- Associated Press - Sunday, February 8, 2015

JONESBORO, Ark. (AP) - Only 16 young men from around the United States were chosen recently to compete on the United States Cricket Association’s Under 17 touring team in India.

Two of them are from right here in Jonesboro.

While most Valley View students were celebrating the holidays at home with their families and friends, cousins Kishan and Sam Das were spending their time testing their cricket skills against some of the top young players in India.

Kishan, 16, and Sam, 15, spent 15 days in December and January touring in India as members of the United States Cricket Association’s U17 team. The two were noticed by the United States Cricket Association while playing in national tournaments and got the chance of a lifetime to play in the cricket-crazed country.

Kishan is the son of Dan and Renu Das and Sam is the son of Junior and Jaimi Das.

Cricket is considered the second most popular sport worldwide behind soccer. Much like baseball, the game is won by scoring more runs than the opposing team.

There are pitchers, called bowlers, which is what Sam plays along with being a batsman. Kishan plays a wicketkeeper, whose role is somewhat of a defender of the plate, as well as being a batsman.

Although the sport hasn’t become huge in America yet, it is growing according to Sam’s father, Junior, who along with his brother Dan are the volunteer coaches of the ASU cricket team.

“The sport is catching like a wildfire,” Junior Das said.

Both Kishan and Sam learned the game from their fathers and watching them play for the Jonesboro Cricket Club. Kishan’s father Dan started the Jonesboro Cricket Club, and along with Junior, has been involved with it since its inception.

As the president of the club now, Junior has a strict protocol for new players. Anyone wishing to join the team, including his son, has to sit on the sidelines, do the dirty work and learn the game for two years.

“You have to learn the sport before you get in it. It’s hard and there is no equipment,” Junior Das said.

Indeed, it is a tough sport where athleticism is as important as technique. Catch the very hard cricket ball wrong, and it can slice a hand like a razor or bend fingers into positions they were never meant to go.

Much like baseball, it takes time to learn cricket.

Junior Das said with the help of city officials, the opportunity to learn cricket is easier than ever though.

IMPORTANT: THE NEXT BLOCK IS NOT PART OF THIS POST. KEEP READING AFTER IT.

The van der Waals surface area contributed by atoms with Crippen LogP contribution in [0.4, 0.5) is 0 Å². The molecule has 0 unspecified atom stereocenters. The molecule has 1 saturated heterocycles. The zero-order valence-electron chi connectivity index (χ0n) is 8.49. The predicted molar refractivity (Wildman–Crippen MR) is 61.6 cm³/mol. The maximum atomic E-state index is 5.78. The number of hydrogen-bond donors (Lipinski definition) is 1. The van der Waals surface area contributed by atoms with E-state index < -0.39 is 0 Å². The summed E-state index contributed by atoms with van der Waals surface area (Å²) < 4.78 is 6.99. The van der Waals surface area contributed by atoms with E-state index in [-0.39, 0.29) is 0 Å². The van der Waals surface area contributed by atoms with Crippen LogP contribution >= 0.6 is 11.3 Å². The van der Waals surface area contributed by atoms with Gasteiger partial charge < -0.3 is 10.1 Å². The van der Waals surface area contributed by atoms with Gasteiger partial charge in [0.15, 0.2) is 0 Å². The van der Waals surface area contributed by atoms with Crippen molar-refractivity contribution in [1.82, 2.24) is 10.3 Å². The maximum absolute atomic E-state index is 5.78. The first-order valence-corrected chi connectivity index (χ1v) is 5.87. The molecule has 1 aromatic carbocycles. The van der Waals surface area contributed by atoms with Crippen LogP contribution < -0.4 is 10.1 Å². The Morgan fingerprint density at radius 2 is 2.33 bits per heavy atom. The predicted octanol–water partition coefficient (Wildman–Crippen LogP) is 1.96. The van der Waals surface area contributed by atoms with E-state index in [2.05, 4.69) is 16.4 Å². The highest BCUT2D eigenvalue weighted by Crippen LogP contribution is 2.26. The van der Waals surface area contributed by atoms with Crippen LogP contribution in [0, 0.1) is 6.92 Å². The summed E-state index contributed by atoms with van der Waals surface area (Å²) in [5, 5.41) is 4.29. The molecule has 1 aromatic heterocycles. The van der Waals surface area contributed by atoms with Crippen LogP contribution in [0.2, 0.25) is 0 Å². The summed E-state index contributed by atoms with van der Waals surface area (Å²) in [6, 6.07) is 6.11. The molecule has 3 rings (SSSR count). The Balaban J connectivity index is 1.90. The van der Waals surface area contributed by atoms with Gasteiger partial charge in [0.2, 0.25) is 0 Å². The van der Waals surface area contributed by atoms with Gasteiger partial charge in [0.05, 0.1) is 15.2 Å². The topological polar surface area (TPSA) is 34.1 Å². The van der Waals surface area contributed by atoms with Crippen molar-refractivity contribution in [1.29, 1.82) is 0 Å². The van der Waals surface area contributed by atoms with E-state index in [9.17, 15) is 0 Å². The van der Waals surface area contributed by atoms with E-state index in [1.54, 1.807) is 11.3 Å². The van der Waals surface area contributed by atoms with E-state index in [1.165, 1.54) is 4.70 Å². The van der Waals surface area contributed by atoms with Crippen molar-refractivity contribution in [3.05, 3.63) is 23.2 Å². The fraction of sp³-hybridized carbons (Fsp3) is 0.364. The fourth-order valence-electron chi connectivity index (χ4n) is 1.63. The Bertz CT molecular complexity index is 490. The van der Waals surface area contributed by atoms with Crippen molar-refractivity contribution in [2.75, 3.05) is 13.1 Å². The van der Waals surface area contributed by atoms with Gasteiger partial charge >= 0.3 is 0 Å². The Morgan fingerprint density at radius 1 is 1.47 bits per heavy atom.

“The city has been very nice to us. They’ve donated a field at Southside Softball Complex and we thank the mayor Harold Perrin and we thank Wixson Huffstetler and also Sharron Turman,” Das said. “They continue doing a lot for us.”

While they are both still teenagers, Kishan and Sam have put in their time on the cricket pitch.

Both endured two years of keeping score and learning the game for the Jonesboro Cricket Club. Their hard work wasn’t unnoticed as Kishan was offered an opportunity late last Summer to join the USCA’s U17 team for its tour of India.

Four months later in November, after attending a tournament in Houston, Sam also earned himself a spot on the U17 tour team.

“Kishan had been in the circuit for a while now - people have recognized him for about three years now,” Junior Das said. “Sam, we went to a tournament on Thanksgiving weekend in Houston, and Sam had a breakout tournament. We got calls left and right.”

While they were excited about the opportunity, there was a small problem. The tour took place from Dec. 18 through Jan. 5, which is very much out of season for cricket players in Arkansas.

Fortunately, Junior Das said the people at Routine Baseball Instruction let the duo train in their indoor facility. He said it was a big help to be able to train indoors.

“They are good friends of ours and they opened their building to us. They opened it up and these boys trained tremendously over there,” Das said.

After a couple of months of hard work, the trip to India began with an 18-hour flight from New York to Ahmadabad, India.

With a 12-hour time difference, jet lag was a factor, and Kishan said the level of play was even higher than he had expected.

“I was very nervous. You don’t know how good you are going to do, and if you don’t do good, they are not going to want you anymore,” Kishan said. “It’s difficult, but I ended up doing really good. They made me captain after a couple of games.”

Being captain is extremely important in cricket. The captain is basically the coach on the field and is called on to make decisions for the team.

Sam also showed he could hang with some of the best young players in India during the tour.

They got the chance to play against great players, and got the opportunity to play in an international level cricket stadium, which is comparable to the size of baseball stadiums in the United States.

The cousins were so good that they have already been invited to attend another tour in Guyana, South America. While school might not allow them to attend the Guyana tour, their trip to India was unforgettable.

They are now in the pool of players that will one day represent the United States at the full international level.

After getting a taste of being a full-time cricket player, Kishan and his cousin are eager for more.

“I hope we can keep going,” Kishan said.

___

Information from: The Jonesboro Sun, https://www.jonesborosun.com


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